res = shell.LoadPackageString(ref taskListPgGuid, textEditorKeybindingScopeNameId, out textEditorKeybindingScopeName);
    
                uint localizedCtrlKeyId = 13358U;
                string localizedCtrlKeyText;
                res = shell.LoadPackageString(ref taskListPgGuid, localizedCtrlKeyId, out localizedCtrlKeyText);
    
                uint localizedAltKeyId = 13359U;
                string localizedAltKeyText;
                res = shell.LoadPackageString(ref taskListPgGuid, localizedAltKeyId, out localizedAltKeyText);
    
                uint localizedShiftKeyId = 13360U;
                string localizedShiftKeyText;
                res = shell.LoadPackageString(ref taskListPgGuid, localizedShiftKeyId, out localizedShiftKeyText);
    
    


     Then you could use the given localized Global or Text Editor namespace scope fetched above, and use the localized versions of Ctrl, Alt and/or Shift to check the keybinding and then backmap to hard coded English variants in your string before you set the binding.

    Ryan


    Monday, January 16, 2012 6:41 PM

All replies

  • Can you double check this actually worked on version prior to 2010?  This code didn't change in 2010 and I see things like this in the code:

    if(!_wcsicmp(pszTempCurrent, L"CTRL"))
        *pfCTRL = TRUE;
    else if(!_wcsicmp(pszTempCurrent, L"ALT"))
        *pfALT = TRUE;
    else if(!_wcsicmp(pszTempCurrent, L"SHIFT"))
        *pfSHIFT = TRUE;

    So I can't imagine this ever could have worked, unless it was returning non-localized binding text in the past (but as I said none of this code changed in 2010).

    This definetly seems to be a bug, and I can't see any work around since the parsing code is using hard coded string literals to look for 'special' tokens in the input stream from what I can tell via code inspection (I haven't debugged into this, but unless we have a back mapping from 'localized version of CTRL -> "CTRL"' I don't see this code being correct).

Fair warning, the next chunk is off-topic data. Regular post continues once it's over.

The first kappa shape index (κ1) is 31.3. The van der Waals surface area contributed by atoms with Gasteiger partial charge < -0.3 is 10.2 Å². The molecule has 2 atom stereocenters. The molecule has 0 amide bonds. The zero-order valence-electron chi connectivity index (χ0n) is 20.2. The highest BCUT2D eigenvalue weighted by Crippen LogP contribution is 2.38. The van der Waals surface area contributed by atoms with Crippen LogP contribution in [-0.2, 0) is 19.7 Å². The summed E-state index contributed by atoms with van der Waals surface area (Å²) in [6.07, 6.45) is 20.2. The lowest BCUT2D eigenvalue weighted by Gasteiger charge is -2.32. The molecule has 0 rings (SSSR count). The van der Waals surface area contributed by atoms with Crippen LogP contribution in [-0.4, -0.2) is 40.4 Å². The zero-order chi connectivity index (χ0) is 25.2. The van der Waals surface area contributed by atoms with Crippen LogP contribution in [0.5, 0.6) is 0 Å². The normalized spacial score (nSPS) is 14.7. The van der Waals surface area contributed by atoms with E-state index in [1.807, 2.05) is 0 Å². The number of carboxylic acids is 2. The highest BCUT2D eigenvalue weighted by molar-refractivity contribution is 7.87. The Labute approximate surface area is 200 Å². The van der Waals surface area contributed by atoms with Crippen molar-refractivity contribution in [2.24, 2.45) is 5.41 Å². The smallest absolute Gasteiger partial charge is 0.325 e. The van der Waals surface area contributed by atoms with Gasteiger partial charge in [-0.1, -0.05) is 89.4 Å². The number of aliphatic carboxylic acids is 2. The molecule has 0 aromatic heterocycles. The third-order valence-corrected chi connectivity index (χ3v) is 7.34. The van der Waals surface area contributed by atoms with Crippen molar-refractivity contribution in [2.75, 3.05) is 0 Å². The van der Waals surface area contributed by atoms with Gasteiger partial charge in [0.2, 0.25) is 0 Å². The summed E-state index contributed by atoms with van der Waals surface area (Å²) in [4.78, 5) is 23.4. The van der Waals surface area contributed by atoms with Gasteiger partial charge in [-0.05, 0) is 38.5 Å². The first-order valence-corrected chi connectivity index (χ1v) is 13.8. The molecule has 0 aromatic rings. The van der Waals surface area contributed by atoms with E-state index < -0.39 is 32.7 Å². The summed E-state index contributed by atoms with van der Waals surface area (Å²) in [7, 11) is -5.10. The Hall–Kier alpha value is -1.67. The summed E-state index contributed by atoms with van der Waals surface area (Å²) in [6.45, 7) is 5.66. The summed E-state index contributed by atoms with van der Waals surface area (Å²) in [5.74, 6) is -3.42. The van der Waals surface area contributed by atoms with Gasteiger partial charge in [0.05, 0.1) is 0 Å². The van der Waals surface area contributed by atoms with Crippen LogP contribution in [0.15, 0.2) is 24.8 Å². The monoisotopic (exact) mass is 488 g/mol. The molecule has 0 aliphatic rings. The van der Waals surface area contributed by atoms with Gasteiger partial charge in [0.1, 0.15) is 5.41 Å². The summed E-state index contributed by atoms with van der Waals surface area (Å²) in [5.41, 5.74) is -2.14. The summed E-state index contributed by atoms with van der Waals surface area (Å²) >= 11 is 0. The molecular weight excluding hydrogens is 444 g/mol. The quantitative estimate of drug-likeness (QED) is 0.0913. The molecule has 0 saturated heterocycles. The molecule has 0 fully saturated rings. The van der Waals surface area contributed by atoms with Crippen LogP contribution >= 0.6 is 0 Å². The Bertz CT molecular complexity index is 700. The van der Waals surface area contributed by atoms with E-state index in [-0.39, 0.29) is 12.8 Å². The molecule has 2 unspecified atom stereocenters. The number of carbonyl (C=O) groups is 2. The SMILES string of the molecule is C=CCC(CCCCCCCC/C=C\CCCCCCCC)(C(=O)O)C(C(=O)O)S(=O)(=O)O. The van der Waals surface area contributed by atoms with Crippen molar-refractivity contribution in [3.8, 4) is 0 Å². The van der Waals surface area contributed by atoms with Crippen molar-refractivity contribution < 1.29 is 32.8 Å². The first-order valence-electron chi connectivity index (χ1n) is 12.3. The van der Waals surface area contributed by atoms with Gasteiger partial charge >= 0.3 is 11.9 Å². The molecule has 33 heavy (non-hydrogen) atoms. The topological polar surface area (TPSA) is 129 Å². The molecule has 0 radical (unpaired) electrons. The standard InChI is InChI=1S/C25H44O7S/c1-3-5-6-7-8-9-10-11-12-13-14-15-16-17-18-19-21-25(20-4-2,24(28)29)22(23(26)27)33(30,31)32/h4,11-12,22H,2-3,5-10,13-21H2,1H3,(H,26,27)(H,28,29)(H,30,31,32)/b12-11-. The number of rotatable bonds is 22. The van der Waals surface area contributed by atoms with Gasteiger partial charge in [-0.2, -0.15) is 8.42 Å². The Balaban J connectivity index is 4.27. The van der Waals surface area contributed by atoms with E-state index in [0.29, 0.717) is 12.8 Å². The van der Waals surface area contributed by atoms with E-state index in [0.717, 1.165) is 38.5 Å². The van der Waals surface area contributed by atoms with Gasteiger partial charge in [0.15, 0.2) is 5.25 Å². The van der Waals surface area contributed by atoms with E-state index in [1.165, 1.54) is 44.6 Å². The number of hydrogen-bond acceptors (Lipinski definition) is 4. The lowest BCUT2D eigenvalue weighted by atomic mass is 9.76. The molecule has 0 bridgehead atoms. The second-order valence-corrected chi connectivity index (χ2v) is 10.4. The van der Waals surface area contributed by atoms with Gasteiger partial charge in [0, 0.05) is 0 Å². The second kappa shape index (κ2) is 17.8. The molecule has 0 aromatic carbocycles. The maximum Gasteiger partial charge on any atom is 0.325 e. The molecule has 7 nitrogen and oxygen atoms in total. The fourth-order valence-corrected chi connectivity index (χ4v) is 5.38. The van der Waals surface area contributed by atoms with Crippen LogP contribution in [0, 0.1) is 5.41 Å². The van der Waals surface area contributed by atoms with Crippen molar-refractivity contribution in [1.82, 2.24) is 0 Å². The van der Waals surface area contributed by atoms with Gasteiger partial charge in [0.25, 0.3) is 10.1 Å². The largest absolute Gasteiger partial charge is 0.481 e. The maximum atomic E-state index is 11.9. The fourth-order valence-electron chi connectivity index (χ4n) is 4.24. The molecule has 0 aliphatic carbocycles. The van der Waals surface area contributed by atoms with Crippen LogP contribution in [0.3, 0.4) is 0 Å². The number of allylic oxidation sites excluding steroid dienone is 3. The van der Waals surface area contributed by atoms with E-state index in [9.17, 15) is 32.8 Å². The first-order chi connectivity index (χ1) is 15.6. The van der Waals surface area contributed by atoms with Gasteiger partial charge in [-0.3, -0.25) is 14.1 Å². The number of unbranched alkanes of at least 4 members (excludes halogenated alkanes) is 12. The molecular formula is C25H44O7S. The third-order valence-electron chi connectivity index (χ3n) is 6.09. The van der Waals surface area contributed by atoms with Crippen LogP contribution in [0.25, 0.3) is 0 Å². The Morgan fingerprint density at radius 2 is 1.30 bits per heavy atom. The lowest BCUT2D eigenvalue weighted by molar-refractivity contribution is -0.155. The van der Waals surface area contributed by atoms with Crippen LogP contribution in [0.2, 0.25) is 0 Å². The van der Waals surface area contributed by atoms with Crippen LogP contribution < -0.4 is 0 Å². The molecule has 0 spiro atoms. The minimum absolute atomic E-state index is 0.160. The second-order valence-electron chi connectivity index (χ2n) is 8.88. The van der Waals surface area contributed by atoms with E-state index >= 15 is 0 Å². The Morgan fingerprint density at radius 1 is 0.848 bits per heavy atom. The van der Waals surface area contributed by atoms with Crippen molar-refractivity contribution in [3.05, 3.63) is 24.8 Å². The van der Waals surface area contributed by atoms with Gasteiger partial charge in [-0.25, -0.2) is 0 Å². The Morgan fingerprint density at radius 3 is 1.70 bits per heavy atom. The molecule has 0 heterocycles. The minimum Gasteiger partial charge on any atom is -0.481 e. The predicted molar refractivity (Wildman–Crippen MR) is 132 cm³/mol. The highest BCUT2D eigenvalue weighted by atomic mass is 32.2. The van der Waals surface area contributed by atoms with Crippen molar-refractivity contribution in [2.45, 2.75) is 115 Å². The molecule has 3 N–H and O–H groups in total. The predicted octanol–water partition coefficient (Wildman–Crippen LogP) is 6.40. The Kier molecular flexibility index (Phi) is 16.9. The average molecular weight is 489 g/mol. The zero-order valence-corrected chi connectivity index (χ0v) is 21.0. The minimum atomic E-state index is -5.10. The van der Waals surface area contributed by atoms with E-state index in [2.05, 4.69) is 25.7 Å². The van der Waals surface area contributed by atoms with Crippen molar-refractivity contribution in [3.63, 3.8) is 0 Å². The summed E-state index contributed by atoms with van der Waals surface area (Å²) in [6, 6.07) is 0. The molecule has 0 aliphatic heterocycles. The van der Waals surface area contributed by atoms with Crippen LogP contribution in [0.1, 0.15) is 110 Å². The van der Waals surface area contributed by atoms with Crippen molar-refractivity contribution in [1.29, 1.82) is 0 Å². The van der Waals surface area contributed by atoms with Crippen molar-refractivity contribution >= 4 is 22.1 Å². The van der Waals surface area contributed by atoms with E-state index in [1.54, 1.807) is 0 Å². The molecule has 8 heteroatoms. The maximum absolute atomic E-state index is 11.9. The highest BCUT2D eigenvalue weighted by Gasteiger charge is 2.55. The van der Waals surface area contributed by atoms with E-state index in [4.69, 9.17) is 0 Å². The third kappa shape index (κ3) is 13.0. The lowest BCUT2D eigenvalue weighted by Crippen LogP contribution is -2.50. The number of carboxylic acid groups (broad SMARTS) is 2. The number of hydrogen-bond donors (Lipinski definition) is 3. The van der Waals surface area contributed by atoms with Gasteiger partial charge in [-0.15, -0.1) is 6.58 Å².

Ryan

    Monday, January 16, 2012 6:01 AM
  • Hi Ryan, I double checked with a german version of Visual Studio 2008 and you are right. Modifiers (Ctrl, Alt, Shift) must be specified in english. However, the scope (Global, Text Editor, etc) must be specified using the localized name. For example it's "Text Editor" in english and "Text-Editor" in german (with a dash in the middle).

    Can you think of any workaround that would do the job? I don't try to win a beauty contest, it should just get the job right.

    Monday, January 16, 2012 6:20 PM
  • Well, it won't win any beauty contests, but you could do something like this

                IVsShell shell = (IVsShell)GetService(typeof(Microsoft.VisualStudio.Shell.Interop.SVsShell));
                Guid taskListPgGuid = new Guid("4A9B7E50-AA16-11d0-A8C5-00A0C921A4D2");
    
                uint globalKeybindingScopeNameId = 13018U;
                string globalKeybindingScopeName ;